Eurasian whimbrel

The Eurasian whimbrel (Numenius phaeopus) is a wader in the large family Scolopacidae. It is one of the most widespread of the curlews, breeding across much of subarctic Asia and Europe as far south as Scotland. This species and the Hudsonian whimbrel have recently been split, although some taxonomic authorities still consider them to be conspecific.

Eurasian whimbrel
Whimbrel Numenius phaeopus.jpg
N. p. phaeopus
Whimbrel - Lee Point Reserve.jpg
N. p. variegatus
Scientific classification edit
Kingdom: Animalia
Phylum: Chordata
Class: Aves
Order: Charadriiformes
Family: Scolopacidae
Genus: Numenius
Species:
N. phaeopus
Binomial name
Numenius phaeopus
Numenius phaeopus distribution map.svg
Eurasian whimbrel range
  Breeding
  Migration
  Non-breeding
Synonyms
  • Scolopax phæopus Linnaeus, 1758

TaxonomyEdit

The Eurasian whimbrel was formally described by the Swedish naturalist Carl Linnaeus in 1758 in the tenth edition of his Systema Naturae under the binomial name Scolopax phaeopus.[2] It is now placed with the curlews in the genus Numenius that was introduced by the French ornithologist Mathurin Jacques Brisson in 1760.[3][4] The genus name Numenius is from Ancient Greek noumenios, a bird mentioned by Hesychius. It is associated with the curlews because it appears to be derived from neos, "new" and mene "moon", referring to the crescent-shaped bill. The specific epithet phaeopus is the Medieval Latin name for the bird, from Ancient Greek phaios, "dusky" and pous, "foot".[5] The English name "whimbrel" is imitative of the bird's call.[6]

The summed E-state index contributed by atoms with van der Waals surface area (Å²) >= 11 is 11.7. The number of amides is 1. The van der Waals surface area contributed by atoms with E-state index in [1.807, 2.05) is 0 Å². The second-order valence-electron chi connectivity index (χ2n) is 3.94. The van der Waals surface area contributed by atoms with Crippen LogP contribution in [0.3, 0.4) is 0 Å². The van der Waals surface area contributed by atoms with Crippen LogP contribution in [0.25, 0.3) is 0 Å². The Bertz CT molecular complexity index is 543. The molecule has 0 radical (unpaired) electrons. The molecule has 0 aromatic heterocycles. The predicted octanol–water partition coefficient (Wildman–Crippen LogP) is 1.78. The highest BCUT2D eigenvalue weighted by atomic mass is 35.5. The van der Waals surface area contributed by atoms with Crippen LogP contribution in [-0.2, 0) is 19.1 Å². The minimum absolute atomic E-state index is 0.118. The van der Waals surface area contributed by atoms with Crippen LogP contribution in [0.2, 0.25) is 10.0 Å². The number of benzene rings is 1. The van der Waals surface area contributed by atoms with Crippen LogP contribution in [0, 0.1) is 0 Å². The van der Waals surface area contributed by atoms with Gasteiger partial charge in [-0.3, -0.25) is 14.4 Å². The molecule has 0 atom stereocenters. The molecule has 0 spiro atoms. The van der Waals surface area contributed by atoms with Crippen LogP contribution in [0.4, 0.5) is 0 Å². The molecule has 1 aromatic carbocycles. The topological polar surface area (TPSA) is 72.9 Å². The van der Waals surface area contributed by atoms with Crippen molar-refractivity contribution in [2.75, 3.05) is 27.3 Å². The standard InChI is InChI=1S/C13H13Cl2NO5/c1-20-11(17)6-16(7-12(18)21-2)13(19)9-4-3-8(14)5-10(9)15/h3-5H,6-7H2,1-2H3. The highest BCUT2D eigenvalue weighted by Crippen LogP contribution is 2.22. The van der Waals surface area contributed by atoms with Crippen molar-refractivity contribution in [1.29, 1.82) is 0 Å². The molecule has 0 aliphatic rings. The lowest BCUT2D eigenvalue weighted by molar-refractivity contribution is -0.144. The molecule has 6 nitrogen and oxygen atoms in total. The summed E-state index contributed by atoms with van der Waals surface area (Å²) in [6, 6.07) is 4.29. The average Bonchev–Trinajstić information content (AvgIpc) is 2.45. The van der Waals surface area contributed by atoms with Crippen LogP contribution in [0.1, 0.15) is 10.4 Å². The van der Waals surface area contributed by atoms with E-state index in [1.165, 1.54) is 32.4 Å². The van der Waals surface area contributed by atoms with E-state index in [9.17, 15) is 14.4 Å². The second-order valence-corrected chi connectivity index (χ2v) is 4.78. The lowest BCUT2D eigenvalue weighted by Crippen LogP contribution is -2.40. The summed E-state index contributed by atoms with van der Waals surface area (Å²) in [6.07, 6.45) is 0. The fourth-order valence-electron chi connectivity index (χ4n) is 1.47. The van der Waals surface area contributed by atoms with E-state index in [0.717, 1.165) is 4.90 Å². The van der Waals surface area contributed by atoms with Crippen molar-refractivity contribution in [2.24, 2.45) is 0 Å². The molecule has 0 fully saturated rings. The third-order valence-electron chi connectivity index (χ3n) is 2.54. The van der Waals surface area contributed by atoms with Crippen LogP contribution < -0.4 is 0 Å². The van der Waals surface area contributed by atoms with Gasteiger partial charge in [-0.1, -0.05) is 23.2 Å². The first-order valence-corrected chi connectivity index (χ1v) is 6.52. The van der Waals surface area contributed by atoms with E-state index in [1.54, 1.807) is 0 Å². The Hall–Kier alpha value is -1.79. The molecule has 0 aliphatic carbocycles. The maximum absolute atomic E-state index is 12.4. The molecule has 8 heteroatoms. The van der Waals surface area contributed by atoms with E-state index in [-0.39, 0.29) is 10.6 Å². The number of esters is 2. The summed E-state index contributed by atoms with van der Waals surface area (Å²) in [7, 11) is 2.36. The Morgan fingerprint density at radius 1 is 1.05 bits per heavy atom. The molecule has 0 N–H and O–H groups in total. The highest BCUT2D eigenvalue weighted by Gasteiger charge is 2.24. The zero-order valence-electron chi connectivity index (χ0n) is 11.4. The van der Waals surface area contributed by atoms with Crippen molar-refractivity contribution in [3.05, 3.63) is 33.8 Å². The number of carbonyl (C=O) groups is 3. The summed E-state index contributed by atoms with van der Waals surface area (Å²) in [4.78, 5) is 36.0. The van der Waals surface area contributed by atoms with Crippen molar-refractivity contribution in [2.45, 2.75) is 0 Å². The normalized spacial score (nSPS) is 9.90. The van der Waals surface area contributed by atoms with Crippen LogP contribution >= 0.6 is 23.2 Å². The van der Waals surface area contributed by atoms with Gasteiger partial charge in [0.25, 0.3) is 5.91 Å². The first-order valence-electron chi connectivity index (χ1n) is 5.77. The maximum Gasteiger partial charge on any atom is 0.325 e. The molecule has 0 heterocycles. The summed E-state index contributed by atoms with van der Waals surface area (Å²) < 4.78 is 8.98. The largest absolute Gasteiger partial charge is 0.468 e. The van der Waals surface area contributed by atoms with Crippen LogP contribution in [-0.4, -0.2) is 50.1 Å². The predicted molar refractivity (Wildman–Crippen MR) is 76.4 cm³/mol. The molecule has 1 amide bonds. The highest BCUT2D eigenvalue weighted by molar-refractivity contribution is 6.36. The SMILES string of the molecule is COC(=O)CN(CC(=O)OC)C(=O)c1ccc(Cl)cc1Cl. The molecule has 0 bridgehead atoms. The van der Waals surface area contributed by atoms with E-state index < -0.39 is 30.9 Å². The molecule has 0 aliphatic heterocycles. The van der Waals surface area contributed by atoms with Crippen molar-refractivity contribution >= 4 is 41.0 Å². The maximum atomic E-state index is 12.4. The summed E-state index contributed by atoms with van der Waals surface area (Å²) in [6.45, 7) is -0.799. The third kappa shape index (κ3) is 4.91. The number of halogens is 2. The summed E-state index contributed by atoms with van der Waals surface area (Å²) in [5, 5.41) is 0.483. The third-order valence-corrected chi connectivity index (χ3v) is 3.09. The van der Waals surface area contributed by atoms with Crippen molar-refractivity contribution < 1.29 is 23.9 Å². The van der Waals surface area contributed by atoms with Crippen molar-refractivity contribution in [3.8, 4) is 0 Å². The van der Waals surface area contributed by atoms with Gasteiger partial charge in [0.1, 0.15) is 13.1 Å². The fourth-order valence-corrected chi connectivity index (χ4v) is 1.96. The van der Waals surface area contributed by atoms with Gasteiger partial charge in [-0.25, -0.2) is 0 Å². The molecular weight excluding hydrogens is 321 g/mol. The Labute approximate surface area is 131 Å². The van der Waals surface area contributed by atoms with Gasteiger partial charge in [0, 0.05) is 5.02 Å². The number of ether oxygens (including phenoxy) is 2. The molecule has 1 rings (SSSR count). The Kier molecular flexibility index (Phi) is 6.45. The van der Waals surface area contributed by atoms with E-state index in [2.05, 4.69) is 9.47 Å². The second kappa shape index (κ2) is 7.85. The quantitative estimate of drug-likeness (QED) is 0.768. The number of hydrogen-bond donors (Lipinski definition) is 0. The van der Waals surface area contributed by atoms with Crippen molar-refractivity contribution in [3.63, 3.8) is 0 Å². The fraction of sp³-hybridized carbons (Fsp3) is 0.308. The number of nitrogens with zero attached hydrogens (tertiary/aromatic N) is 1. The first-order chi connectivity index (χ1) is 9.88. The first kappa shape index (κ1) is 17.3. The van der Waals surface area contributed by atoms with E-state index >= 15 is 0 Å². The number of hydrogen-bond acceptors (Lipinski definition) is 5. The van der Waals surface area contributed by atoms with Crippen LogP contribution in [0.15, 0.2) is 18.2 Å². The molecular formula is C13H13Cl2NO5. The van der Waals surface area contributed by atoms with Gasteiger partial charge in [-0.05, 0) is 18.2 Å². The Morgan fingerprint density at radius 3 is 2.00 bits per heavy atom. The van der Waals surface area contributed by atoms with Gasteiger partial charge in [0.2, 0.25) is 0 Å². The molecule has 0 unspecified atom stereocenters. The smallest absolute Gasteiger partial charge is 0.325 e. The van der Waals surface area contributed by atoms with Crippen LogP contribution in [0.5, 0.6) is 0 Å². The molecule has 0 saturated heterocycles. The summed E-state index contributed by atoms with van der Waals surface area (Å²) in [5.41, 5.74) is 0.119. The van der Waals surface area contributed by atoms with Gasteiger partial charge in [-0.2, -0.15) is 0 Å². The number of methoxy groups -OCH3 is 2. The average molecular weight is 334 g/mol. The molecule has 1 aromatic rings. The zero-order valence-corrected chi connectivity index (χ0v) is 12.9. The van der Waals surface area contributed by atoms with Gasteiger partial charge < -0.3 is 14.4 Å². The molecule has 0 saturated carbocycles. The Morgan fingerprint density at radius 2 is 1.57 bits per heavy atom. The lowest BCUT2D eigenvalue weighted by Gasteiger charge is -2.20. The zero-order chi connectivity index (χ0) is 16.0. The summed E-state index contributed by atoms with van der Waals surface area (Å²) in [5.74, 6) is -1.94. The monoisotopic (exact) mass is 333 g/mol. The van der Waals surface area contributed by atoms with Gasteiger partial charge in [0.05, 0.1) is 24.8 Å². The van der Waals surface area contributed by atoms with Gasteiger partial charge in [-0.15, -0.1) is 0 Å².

Five subspecies are recognised:[4]

  • N. p. islandicus Brehm, C.L., 1831 – breeds mainly in Iceland, but also in Greenland, Faroe Islands, and Scotland; winters mainly in West Africa, but ranges from southwestern Europe to Benin and Togo[7][8][9]
  • N. p. phaeopus (Linnaeus, 1758) – nominate, breeds from Norway to north central Siberia; winters in Africa and south and southeast Asia
  • N. p. alboaxillaris Lowe, 1921 – breeds from western Kazakhstan to southwestern Siberia (rare, endangered); winters in south and east Asia
  • N. p. rogachevae Tomkovich, 2008 – breeds in north central Siberia; winters in east Africa and west India
  • N. p. variegatus (Scopoli, 1786) – breeds in northeastern Siberia; winters in India to Australia

The Hudsonian whimbrel (Numenius hudsonicus) was formerly considered to be conspecific. The two species were split based on genetic and plumage differences.[4][10]

DescriptionEdit

Eurasian whimbrel is a fairly large wader though mid-sized as a member of the curlew genus. It is 37–47 cm (15–19 in) in length, 75–90 cm (30–35 in) in wingspan, and 270–493 g (9.5–17.4 oz; 0.595–1.087 lb) in weight.[11] It is mainly greyish brown, with a white back and rump (subspecies N. p. phaeopus and N. p. alboaxillaris only), and a long curved bill (longest in the adult female) with a kink rather than a smooth curve. It is generally wary.

The usual call is a rippling whistle, prolonged into a trill for the song.

The only similar common species over most of this bird's range are larger curlews. The whimbrel is smaller, has a shorter, decurved bill and has a central crown stripe and strong supercilia.

Distribution and migrationEdit

The Eurasian whimbrel is a migratory bird wintering on coasts in Africa, and South Asia into Australasia.[1] It is also a coastal bird during migration.[12] It is fairly gregarious outside the breeding season. It is found in Ireland and the United Kingdom, and it breeds in Scotland, particularly around Shetland, Orkney, the Outer Hebrides as well as the mainland at Sutherland and Caithness.